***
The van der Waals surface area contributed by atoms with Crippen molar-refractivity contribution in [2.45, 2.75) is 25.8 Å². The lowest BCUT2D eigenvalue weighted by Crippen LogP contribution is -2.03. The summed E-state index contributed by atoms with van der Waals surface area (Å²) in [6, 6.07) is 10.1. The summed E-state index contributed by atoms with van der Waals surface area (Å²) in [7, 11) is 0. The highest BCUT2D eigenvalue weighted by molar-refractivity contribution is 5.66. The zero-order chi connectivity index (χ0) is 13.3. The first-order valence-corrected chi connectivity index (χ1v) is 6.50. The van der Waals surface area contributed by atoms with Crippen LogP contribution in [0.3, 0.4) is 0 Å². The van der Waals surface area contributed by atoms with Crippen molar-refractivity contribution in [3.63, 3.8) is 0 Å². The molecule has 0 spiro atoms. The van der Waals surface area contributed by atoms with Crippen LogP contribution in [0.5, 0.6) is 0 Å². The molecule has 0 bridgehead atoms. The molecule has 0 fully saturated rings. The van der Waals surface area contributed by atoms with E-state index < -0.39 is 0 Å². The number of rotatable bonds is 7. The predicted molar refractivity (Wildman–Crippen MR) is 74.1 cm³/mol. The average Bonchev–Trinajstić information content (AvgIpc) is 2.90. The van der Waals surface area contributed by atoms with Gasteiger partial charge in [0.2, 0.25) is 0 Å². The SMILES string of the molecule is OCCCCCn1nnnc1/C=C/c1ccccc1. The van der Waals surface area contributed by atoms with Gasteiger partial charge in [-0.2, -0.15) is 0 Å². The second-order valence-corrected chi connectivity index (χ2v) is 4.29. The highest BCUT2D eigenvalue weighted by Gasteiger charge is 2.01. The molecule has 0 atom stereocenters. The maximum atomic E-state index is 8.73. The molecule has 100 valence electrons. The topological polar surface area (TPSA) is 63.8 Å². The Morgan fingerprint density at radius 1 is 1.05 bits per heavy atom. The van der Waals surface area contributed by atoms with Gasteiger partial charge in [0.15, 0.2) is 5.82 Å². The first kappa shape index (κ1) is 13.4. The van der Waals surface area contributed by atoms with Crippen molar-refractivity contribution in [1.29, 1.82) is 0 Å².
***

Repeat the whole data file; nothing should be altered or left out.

The van der Waals surface area contributed by atoms with Crippen molar-refractivity contribution in [2.45, 2.75) is 25.8 Å². The lowest BCUT2D eigenvalue weighted by Crippen LogP contribution is -2.03. The summed E-state index contributed by atoms with van der Waals surface area (Å²) in [6, 6.07) is 10.1. The summed E-state index contributed by atoms with van der Waals surface area (Å²) in [7, 11) is 0. The highest BCUT2D eigenvalue weighted by molar-refractivity contribution is 5.66. The zero-order chi connectivity index (χ0) is 13.3. The first-order valence-corrected chi connectivity index (χ1v) is 6.50. The van der Waals surface area contributed by atoms with Crippen LogP contribution in [0.3, 0.4) is 0 Å². The van der Waals surface area contributed by atoms with Crippen molar-refractivity contribution in [3.63, 3.8) is 0 Å². The molecule has 0 spiro atoms. The van der Waals surface area contributed by atoms with Crippen LogP contribution in [0.5, 0.6) is 0 Å². The molecule has 0 bridgehead atoms. The molecule has 0 fully saturated rings. The van der Waals surface area contributed by atoms with E-state index < -0.39 is 0 Å². The number of rotatable bonds is 7. The predicted molar refractivity (Wildman–Crippen MR) is 74.1 cm³/mol. The average Bonchev–Trinajstić information content (AvgIpc) is 2.90. The van der Waals surface area contributed by atoms with Gasteiger partial charge in [0.2, 0.25) is 0 Å². The SMILES string of the molecule is OCCCCCn1nnnc1/C=C/c1ccccc1. The van der Waals surface area contributed by atoms with Gasteiger partial charge in [-0.2, -0.15) is 0 Å². The second-order valence-corrected chi connectivity index (χ2v) is 4.29. The highest BCUT2D eigenvalue weighted by Gasteiger charge is 2.01. The molecule has 0 atom stereocenters. The maximum atomic E-state index is 8.73. The molecule has 100 valence electrons. The topological polar surface area (TPSA) is 63.8 Å². The Morgan fingerprint density at radius 1 is 1.05 bits per heavy atom. The van der Waals surface area contributed by atoms with Gasteiger partial charge in [0.15, 0.2) is 5.82 Å². The first kappa shape index (κ1) is 13.4. The van der Waals surface area contributed by atoms with Crippen molar-refractivity contribution in [1.29, 1.82) is 0 Å².